Why AI’s Marketing Applications Are Narrow

But the technology's role is poised to expand

An interview with:
Nikos Acuna
Chief Visionary
Sizmek

Artificial intelligence (AI) is a hot topic in the marketing industry even though many marketers feel unprepared for it. Nikos Acuna, chief visionary at Sizmek, spoke with eMarketer’s Ross Benes about how marketers may use the technology in the future.

eMarketer:

How are marketers using AI today?

Nikos Acuna:

AI is being used in recommendation engines. Marketers are also using it within predictive analytics. And there are several companies aiming to use it within a real-time bidding infrastructure.

eMarketer:

Can you explain?

Nikos Acuna:

I’m talking about applying a specific score to an impression opportunity. Right now, most companies are dealing with broad buckets of inventory. So they want to use hard constraints on a specific campaign. They want to target people in specific geographies or specific types of locations.

That’s very different from an AI-driven approach. A true AI approach would ultimately analyze [where marketers can most efficiently drive conversions] and then on its own, adapt in real time to achieve those outcomes.

eMarketer:

Could AI be used to help marketers verify whether they’re bidding into first-price or second-price auctions?

An AI that you can teach to play a game of chess and get checkmate every time can’t buy inventory at scale within a real-time bidding environment.

Nikos Acuna:

That’s a big topic right now as marketers consolidate the number of demand-side platforms that they are using. The rate at which marketers use AI to determine auction type or to figure out header bidding, the jury is still out on those specific issues. But it can definitely be applied if it’s set up properly to understand the broadest possible sense of data sets.

eMarketer:

Where do you think AI will face limitations?

Nikos Acuna:

AI is limited in everything that it does. It's inherently narrow.

An AI that you can teach to play a game of chess and get checkmate every time can’t buy inventory at scale within a real-time bidding environment, nor can it learn how to talk to you the way that Siri does. There are a group of scientists that are working on making AI more versatile, but I would say AI is getting stronger within its narrow capacities. It’s absolutely going to get better the more data you push through it.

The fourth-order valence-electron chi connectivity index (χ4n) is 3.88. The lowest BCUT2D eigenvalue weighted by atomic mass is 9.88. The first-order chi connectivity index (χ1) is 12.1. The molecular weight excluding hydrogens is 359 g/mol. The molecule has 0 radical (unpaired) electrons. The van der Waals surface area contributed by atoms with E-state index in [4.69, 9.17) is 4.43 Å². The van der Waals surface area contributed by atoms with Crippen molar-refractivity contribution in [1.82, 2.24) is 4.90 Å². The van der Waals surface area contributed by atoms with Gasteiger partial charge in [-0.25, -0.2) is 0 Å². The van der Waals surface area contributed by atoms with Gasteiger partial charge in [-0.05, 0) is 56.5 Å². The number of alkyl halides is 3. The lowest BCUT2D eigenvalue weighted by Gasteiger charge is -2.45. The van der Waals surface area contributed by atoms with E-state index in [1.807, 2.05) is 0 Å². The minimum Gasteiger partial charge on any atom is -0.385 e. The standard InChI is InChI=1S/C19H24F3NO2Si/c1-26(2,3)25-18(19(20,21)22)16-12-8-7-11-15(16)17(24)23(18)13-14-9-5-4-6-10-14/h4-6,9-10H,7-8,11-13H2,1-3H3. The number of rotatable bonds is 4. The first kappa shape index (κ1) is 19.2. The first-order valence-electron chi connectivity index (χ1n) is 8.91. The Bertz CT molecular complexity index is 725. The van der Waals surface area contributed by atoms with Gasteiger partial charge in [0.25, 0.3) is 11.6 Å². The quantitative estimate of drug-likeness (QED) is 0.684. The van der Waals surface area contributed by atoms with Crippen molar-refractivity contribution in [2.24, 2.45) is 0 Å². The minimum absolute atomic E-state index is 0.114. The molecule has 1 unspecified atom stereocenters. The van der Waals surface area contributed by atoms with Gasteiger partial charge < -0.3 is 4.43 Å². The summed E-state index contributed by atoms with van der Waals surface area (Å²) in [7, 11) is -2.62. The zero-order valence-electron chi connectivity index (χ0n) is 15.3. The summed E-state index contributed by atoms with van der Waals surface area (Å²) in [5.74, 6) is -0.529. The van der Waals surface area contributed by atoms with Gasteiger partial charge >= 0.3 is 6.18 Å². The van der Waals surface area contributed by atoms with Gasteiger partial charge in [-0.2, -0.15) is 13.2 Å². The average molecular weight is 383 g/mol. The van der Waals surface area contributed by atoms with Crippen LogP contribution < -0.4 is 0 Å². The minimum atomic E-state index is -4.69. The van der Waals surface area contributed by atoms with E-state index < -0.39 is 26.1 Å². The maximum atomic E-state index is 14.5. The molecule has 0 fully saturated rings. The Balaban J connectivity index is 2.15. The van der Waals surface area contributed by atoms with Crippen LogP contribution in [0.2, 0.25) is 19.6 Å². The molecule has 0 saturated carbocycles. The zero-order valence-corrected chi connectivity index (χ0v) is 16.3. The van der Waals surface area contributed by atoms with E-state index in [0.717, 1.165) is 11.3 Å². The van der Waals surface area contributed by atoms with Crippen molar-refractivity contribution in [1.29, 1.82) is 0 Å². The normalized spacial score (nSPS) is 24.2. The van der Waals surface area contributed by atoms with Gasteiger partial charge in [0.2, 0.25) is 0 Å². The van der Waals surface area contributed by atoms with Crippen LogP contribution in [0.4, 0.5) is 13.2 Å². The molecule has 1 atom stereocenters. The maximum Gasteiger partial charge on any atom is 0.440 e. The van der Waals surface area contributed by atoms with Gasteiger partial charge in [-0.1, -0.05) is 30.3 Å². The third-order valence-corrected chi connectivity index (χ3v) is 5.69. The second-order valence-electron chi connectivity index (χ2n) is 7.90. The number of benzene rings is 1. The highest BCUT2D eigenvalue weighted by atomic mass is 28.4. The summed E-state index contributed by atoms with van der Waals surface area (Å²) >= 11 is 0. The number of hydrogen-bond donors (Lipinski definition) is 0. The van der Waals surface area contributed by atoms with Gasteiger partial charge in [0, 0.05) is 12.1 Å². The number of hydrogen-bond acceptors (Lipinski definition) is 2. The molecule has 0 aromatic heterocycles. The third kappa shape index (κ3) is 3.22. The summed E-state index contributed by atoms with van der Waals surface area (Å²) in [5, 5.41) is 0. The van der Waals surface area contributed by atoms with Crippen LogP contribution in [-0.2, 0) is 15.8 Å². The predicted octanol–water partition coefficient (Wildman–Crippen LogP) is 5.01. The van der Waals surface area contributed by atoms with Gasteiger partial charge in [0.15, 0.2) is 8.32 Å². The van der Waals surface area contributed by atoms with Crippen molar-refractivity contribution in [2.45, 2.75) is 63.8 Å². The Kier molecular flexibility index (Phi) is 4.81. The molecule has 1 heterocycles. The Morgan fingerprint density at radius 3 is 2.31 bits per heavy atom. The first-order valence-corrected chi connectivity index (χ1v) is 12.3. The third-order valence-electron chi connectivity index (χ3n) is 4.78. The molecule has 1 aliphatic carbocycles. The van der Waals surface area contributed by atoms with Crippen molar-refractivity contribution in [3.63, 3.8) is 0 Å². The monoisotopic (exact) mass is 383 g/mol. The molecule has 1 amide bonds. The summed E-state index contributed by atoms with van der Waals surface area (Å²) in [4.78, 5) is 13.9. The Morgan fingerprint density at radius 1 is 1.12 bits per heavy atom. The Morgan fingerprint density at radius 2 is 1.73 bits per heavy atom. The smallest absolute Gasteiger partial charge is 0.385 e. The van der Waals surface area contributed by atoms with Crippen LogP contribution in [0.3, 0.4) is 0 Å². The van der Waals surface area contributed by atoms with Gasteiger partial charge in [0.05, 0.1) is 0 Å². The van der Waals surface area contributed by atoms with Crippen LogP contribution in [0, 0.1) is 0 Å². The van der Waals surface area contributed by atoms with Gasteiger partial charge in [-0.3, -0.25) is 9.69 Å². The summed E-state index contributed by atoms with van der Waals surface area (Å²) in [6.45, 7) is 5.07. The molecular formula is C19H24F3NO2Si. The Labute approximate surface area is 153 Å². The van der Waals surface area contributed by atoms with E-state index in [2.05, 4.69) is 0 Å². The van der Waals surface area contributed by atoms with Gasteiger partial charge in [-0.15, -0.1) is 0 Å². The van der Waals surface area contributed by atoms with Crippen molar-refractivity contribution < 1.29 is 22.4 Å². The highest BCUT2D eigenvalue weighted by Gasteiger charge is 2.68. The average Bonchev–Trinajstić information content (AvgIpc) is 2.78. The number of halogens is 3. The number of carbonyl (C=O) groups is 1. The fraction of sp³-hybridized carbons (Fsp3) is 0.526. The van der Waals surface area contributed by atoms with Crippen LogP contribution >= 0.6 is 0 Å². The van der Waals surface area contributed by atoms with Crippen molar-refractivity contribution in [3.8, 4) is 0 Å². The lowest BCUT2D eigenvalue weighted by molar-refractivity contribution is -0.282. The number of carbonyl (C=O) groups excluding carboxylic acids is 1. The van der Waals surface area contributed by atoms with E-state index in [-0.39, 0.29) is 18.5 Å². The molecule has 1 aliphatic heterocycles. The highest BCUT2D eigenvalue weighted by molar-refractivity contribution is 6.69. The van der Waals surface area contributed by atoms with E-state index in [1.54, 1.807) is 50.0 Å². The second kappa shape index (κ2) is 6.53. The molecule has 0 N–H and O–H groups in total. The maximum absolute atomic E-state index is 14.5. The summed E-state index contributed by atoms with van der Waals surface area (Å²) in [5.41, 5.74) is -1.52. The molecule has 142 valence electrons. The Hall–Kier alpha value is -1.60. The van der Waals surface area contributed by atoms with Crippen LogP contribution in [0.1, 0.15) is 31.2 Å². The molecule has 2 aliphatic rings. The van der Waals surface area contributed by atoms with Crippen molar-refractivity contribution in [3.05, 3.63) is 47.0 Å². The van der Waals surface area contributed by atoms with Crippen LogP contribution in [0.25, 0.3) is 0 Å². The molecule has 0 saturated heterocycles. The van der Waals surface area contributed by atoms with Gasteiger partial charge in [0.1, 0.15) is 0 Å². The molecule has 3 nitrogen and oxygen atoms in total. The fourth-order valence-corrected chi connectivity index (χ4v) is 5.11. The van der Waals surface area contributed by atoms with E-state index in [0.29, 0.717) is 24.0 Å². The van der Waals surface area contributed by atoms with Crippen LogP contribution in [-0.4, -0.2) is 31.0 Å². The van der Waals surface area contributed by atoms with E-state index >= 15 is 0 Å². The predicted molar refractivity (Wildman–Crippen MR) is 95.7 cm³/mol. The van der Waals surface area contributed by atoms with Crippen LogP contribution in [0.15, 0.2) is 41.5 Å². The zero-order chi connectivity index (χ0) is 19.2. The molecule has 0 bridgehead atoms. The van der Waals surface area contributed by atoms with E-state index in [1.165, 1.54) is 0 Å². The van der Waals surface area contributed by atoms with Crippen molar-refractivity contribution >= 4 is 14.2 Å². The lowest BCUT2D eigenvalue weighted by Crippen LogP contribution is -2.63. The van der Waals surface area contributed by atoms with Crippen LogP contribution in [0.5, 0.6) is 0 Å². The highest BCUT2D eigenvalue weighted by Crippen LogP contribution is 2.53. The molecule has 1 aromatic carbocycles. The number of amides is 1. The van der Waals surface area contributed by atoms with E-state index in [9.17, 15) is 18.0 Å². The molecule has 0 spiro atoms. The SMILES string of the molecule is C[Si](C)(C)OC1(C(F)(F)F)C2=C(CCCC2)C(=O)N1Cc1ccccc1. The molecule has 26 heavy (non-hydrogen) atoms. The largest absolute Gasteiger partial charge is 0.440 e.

eMarketer:

Is AI the emerging technology that you’re most bullish about?

Nikos Acuna:

Oh, definitely. Blockchain is on my periphery in terms of its ability to use network integrity, but that's going to take awhile and it's going to be even more fragmented than the utilization of AI.

eMarketer:

What emerging technology do you think is most overhyped?

Nikos Acuna:

Everything is actually overhyped. But for those same people that call something overhyped, I challenge those folks to contribute to the discussion in ways that are going to deconstruct what is being overhyped. So I'm kind of the wrong person to ask that. I still think that AI is overhyped, and blockchain is as well.

eMarketer:

You think AI is overhyped even though you’ve just been telling me how great it is?

Any new technology is going to be a double-edged sword. This goes back to the discovery of fire. The same thing that helped us cook food was also used to burn villages.

Nikos Acuna:

Exactly.

eMarketer:

Aren’t you part of the reason then why AI is overhyped?

Nikos Acuna:

Probably. I definitely am bullish about AI, yet at the same time when people call it overhyped, I'm not the one that's going to call it overhyped when everything is overhyped.

eMarketer:

You seem very enthusiastic about new technology. But tech utopians are eating a lot of crow right now since we’re seeing social media empower white supremacists and large tech companies getting pulled into congressional hearings for failing to police themselves. Is it time to tamper down the exuberance over new gadgets?

Nikos Acuna:

If you think about it, any new technology is going to be a double-edged sword. This goes back to the discovery of fire. The same thing that helped us cook food was also used to burn villages.

We need to be more responsible. We need to be more cognizant and find early triggers before they have detrimental consequences to society.

Interview conducted on March 23, 2018

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